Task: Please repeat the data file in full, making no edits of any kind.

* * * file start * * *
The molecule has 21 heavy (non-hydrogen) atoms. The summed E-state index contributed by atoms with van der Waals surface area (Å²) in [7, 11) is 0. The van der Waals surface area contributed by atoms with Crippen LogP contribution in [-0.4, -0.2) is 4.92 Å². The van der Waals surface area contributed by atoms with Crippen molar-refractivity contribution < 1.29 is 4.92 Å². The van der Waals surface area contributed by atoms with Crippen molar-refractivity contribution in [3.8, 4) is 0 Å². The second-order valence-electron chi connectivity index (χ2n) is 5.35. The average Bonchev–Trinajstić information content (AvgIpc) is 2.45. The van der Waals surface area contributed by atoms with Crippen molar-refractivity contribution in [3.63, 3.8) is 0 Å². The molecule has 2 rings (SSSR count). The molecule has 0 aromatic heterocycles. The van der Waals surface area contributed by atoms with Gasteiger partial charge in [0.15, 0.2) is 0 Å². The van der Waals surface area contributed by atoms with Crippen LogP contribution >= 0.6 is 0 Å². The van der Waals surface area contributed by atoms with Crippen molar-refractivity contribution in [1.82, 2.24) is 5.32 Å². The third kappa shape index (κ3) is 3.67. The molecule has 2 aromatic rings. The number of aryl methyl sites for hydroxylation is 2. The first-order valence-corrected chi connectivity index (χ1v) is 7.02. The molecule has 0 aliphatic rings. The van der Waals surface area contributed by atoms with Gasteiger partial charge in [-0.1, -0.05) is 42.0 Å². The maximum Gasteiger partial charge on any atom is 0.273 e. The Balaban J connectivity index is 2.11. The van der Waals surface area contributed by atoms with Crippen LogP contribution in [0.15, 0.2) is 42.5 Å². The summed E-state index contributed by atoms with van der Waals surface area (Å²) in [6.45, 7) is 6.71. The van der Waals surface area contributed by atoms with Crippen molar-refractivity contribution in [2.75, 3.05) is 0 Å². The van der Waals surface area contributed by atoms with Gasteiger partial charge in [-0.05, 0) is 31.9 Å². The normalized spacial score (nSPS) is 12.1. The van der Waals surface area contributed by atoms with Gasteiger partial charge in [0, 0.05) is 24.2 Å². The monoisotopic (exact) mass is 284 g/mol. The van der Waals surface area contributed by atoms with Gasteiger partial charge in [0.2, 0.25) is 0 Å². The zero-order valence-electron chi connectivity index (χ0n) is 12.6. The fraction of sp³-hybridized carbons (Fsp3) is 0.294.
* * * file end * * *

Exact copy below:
The molecule has 21 heavy (non-hydrogen) atoms. The summed E-state index contributed by atoms with van der Waals surface area (Å²) in [7, 11) is 0. The van der Waals surface area contributed by atoms with Crippen LogP contribution in [-0.4, -0.2) is 4.92 Å². The van der Waals surface area contributed by atoms with Crippen molar-refractivity contribution < 1.29 is 4.92 Å². The van der Waals surface area contributed by atoms with Crippen molar-refractivity contribution in [3.8, 4) is 0 Å². The second-order valence-electron chi connectivity index (χ2n) is 5.35. The average Bonchev–Trinajstić information content (AvgIpc) is 2.45. The van der Waals surface area contributed by atoms with Crippen molar-refractivity contribution in [3.63, 3.8) is 0 Å². The molecule has 2 rings (SSSR count). The molecule has 0 aromatic heterocycles. The van der Waals surface area contributed by atoms with Gasteiger partial charge in [0.15, 0.2) is 0 Å². The van der Waals surface area contributed by atoms with Crippen LogP contribution >= 0.6 is 0 Å². The van der Waals surface area contributed by atoms with Crippen molar-refractivity contribution in [1.82, 2.24) is 5.32 Å². The third kappa shape index (κ3) is 3.67. The molecule has 2 aromatic rings. The number of aryl methyl sites for hydroxylation is 2. The first-order valence-corrected chi connectivity index (χ1v) is 7.02. The molecule has 0 aliphatic rings. The van der Waals surface area contributed by atoms with Gasteiger partial charge in [-0.1, -0.05) is 42.0 Å². The maximum Gasteiger partial charge on any atom is 0.273 e. The Balaban J connectivity index is 2.11. The van der Waals surface area contributed by atoms with Crippen LogP contribution in [0.15, 0.2) is 42.5 Å². The summed E-state index contributed by atoms with van der Waals surface area (Å²) in [6.45, 7) is 6.71. The van der Waals surface area contributed by atoms with Crippen molar-refractivity contribution in [2.75, 3.05) is 0 Å². The van der Waals surface area contributed by atoms with Gasteiger partial charge in [-0.05, 0) is 31.9 Å². The normalized spacial score (nSPS) is 12.1. The van der Waals surface area contributed by atoms with Gasteiger partial charge in [0, 0.05) is 24.2 Å². The monoisotopic (exact) mass is 284 g/mol. The van der Waals surface area contributed by atoms with Gasteiger partial charge in [0.2, 0.25) is 0 Å². The zero-order valence-electron chi connectivity index (χ0n) is 12.6. The fraction of sp³-hybridized carbons (Fsp3) is 0.294.